The Cartographers (Hardcover)
“Arresting, heartbreaking, and meditative.”—ALA Booklist (starred review)
“Hand this to anyone trying their best wobbling through the precarious and precious parts of life.”—Bulletin of the Center for Children’s Books (starred review)
“An intriguing dynamic and a twist on the typical romance arc.”—Kirkus Reviews
Struggling to balance the expectations of her immigrant mother with her own deep ambivalence about her place in the world, seventeen-year-old Ocean Sun takes her savings and goes off the grid. A haunting and romantic novel about family, friendship, philosophy, fitting in, and love from Amy Zhang, the acclaimed author of Falling into Place and This Is Where the World Ends.
Ocean Sun has always felt an enormous pressure to succeed. After struggling with depression during her senior year of high school, Ocean moves to New York City, where she has been accepted at a prestigious university. But Ocean feels so emotionally raw and unmoored (and uncertain about what is real and what is not) that she decides to defer and live off her savings until she can get herself together. She also decides not to tell her mother (whom she loves very much but doesn’t want to disappoint) that she is deferring—at least until she absolutely must.
In New York, Ocean moves into an apartment with Georgie and Tashya, two strangers who soon become friends, and gets a job tutoring. She also meets a boy—Constantine Brave (a name that makes her laugh)—late one night on the subway. Constant is a fellow student and a graffiti artist, and Constant and Ocean soon start corresponding via Google Docs—they discuss physics, philosophy, art, literature, and love. But everything falls apart when Ocean goes home for Thanksgiving, Constant reveals his true character, Georgie and Tashya break up, and the police get involved.
Ocean, Constant, Georgie, and Tashya are all cartographers—mapping out their futures, their dreams, and their paths toward adulthood in this stunning and heartbreaking novel about finding the strength to control your own destiny. For fans of Nina LaCour’s We Are Okay and Daniel Nayeri’s Everything Sad Is Untrue.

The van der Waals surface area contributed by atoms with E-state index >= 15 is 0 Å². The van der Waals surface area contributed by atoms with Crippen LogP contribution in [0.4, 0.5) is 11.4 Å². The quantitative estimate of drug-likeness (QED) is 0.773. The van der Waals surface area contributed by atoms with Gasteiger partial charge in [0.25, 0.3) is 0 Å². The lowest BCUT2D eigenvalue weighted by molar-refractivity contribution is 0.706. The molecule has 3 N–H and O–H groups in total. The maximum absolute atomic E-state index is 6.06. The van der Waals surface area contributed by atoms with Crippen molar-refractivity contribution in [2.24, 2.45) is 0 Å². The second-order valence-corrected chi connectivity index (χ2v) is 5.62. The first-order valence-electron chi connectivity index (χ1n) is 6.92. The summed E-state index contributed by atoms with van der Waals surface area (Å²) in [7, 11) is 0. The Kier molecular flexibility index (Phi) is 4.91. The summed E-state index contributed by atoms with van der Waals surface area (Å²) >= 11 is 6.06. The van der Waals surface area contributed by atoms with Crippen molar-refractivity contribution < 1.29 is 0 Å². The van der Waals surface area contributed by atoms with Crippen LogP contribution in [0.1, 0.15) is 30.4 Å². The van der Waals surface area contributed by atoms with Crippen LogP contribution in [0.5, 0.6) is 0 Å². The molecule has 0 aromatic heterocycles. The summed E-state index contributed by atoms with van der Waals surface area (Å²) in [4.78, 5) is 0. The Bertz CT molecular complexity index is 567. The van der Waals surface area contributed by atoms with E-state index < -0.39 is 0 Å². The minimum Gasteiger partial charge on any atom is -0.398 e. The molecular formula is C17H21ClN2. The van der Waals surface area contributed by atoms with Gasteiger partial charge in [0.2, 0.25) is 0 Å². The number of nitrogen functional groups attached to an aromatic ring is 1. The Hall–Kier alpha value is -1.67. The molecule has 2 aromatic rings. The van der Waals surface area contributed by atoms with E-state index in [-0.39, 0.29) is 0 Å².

About the Author
Amy Zhang was born in China and moved to the United States when she was a young girl. She grew up in Wisconsin and recently graduated from college. She is the author of Falling into Place and This is Where the World Ends, and she currently lives in Brooklyn, New York.
“This arresting, heartbreaking, and meditative novel examines the desperation of anxiety and shows how, though difficult, gaining control of one’s life can lead both to living one’s best life and living life the best one can.” — Booklist (starred review)
“At seventeen, Ocean is severely depressed, and she’s taking a gap year in New York City while her mom believes she’s attending university. . . . With gutting clarity, the prose depicts the surrealness and pain of living with derealization and suicidal ideation. . . . Zhang’s realistic portrayal of mental illness does not include external support such as seeking therapy, but it could be a great part of a display with additional resources on mental health and abusive relationships. Hand this to anyone trying their best wobbling through the precarious and precious parts of life.” — Bulletin of the Center for Children’s Books (starred review)
“A 17-year-old girl struggles through emotional and philosophical quandaries in New York City. . . . As Ocean is drawn closer to Constant, her own thoughts on life, reality, dying, the self, and language clash with his, creating an intriguing dynamic and a twist on the typical romance arc. Ocean’s original narration and worldview are immersive and sympathetic . . . A satisfying story arc exploring relationships with the self and others.” — Kirkus Reviews
“Ocean has been wrestling with depression and suicidal ideation while balancing her Chinese immigrant mother’s high expectations with finding her own place in the world. . . . Employing leisurely pacing, Zhang meaningfully develops the characters’ dynamic relationships and intersecting paths toward adulthood, and Ocean and Constant’s poetic conversations and introspective ruminations provide plenty of fodder for philosophical discussion long after readers put down this reflective, romantic novel.” — Publishers Weekly